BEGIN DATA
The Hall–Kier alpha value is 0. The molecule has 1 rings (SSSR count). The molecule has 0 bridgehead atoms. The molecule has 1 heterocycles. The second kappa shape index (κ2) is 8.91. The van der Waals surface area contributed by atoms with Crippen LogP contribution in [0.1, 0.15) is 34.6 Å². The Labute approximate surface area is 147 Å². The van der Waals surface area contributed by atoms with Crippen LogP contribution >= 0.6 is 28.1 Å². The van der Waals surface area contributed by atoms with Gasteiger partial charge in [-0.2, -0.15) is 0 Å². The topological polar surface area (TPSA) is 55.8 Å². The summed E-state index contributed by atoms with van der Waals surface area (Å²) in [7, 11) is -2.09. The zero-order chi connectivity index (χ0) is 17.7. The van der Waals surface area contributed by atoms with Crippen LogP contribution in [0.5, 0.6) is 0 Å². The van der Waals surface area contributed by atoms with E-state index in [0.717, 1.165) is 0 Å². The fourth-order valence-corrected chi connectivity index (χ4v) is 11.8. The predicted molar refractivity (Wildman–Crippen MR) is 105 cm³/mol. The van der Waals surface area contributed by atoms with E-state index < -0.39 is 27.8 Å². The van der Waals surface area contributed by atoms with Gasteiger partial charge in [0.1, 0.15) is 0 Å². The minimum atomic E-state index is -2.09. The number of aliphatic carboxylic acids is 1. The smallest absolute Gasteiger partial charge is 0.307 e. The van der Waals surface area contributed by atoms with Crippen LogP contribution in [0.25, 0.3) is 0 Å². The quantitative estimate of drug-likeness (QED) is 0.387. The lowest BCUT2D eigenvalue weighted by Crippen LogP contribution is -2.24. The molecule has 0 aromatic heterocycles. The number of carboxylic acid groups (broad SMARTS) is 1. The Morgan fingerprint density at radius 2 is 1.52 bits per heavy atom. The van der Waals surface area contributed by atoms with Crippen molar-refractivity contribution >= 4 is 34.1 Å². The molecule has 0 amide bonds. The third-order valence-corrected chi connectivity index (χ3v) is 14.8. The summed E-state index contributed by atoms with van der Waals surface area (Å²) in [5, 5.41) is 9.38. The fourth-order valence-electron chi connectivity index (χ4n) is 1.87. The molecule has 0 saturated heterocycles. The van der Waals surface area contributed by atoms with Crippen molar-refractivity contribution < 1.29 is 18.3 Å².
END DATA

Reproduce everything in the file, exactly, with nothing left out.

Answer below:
The Hall–Kier alpha value is 0. The molecule has 1 rings (SSSR count). The molecule has 0 bridgehead atoms. The molecule has 1 heterocycles. The second kappa shape index (κ2) is 8.91. The van der Waals surface area contributed by atoms with Crippen LogP contribution in [0.1, 0.15) is 34.6 Å². The Labute approximate surface area is 147 Å². The van der Waals surface area contributed by atoms with Crippen LogP contribution >= 0.6 is 28.1 Å². The van der Waals surface area contributed by atoms with Gasteiger partial charge in [-0.2, -0.15) is 0 Å². The topological polar surface area (TPSA) is 55.8 Å². The summed E-state index contributed by atoms with van der Waals surface area (Å²) in [7, 11) is -2.09. The zero-order chi connectivity index (χ0) is 17.7. The van der Waals surface area contributed by atoms with Crippen LogP contribution in [0.5, 0.6) is 0 Å². The van der Waals surface area contributed by atoms with E-state index in [0.717, 1.165) is 0 Å². The fourth-order valence-corrected chi connectivity index (χ4v) is 11.8. The predicted molar refractivity (Wildman–Crippen MR) is 105 cm³/mol. The van der Waals surface area contributed by atoms with E-state index < -0.39 is 27.8 Å². The van der Waals surface area contributed by atoms with Gasteiger partial charge in [0.1, 0.15) is 0 Å². The minimum atomic E-state index is -2.09. The number of aliphatic carboxylic acids is 1. The smallest absolute Gasteiger partial charge is 0.307 e. The van der Waals surface area contributed by atoms with Crippen LogP contribution in [0.25, 0.3) is 0 Å². The quantitative estimate of drug-likeness (QED) is 0.387. The lowest BCUT2D eigenvalue weighted by Crippen LogP contribution is -2.24. The molecule has 0 aromatic heterocycles. The number of carboxylic acid groups (broad SMARTS) is 1. The Morgan fingerprint density at radius 2 is 1.52 bits per heavy atom. The van der Waals surface area contributed by atoms with Crippen molar-refractivity contribution >= 4 is 34.1 Å². The molecule has 0 amide bonds. The third-order valence-corrected chi connectivity index (χ3v) is 14.8. The summed E-state index contributed by atoms with van der Waals surface area (Å²) in [5, 5.41) is 9.38. The fourth-order valence-electron chi connectivity index (χ4n) is 1.87. The molecule has 0 saturated heterocycles. The van der Waals surface area contributed by atoms with Crippen molar-refractivity contribution < 1.29 is 18.3 Å².